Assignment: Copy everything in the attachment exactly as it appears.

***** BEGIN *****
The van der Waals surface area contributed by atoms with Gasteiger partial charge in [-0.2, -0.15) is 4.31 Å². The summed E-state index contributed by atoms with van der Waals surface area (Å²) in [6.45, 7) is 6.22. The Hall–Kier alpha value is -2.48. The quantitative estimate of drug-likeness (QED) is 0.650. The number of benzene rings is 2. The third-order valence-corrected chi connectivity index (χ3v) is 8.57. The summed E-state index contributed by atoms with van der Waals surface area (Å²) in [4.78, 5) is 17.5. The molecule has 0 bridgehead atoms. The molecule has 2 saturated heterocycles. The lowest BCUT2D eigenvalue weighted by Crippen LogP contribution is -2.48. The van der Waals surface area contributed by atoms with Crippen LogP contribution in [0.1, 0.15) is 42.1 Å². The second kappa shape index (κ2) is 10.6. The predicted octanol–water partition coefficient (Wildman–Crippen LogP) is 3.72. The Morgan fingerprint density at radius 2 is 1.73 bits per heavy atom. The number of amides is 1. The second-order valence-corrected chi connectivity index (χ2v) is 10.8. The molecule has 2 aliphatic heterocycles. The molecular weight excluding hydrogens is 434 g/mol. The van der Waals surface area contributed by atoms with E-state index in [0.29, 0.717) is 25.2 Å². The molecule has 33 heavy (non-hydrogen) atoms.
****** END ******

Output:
The van der Waals surface area contributed by atoms with Gasteiger partial charge in [-0.2, -0.15) is 4.31 Å². The summed E-state index contributed by atoms with van der Waals surface area (Å²) in [6.45, 7) is 6.22. The Hall–Kier alpha value is -2.48. The quantitative estimate of drug-likeness (QED) is 0.650. The number of benzene rings is 2. The third-order valence-corrected chi connectivity index (χ3v) is 8.57. The summed E-state index contributed by atoms with van der Waals surface area (Å²) in [4.78, 5) is 17.5. The molecule has 0 bridgehead atoms. The molecule has 2 saturated heterocycles. The lowest BCUT2D eigenvalue weighted by Crippen LogP contribution is -2.48. The van der Waals surface area contributed by atoms with Crippen LogP contribution in [0.1, 0.15) is 42.1 Å². The second kappa shape index (κ2) is 10.6. The predicted octanol–water partition coefficient (Wildman–Crippen LogP) is 3.72. The Morgan fingerprint density at radius 2 is 1.73 bits per heavy atom. The number of amides is 1. The second-order valence-corrected chi connectivity index (χ2v) is 10.8. The molecule has 2 aliphatic heterocycles. The molecular weight excluding hydrogens is 434 g/mol. The van der Waals surface area contributed by atoms with E-state index in [0.29, 0.717) is 25.2 Å². The molecule has 33 heavy (non-hydrogen) atoms.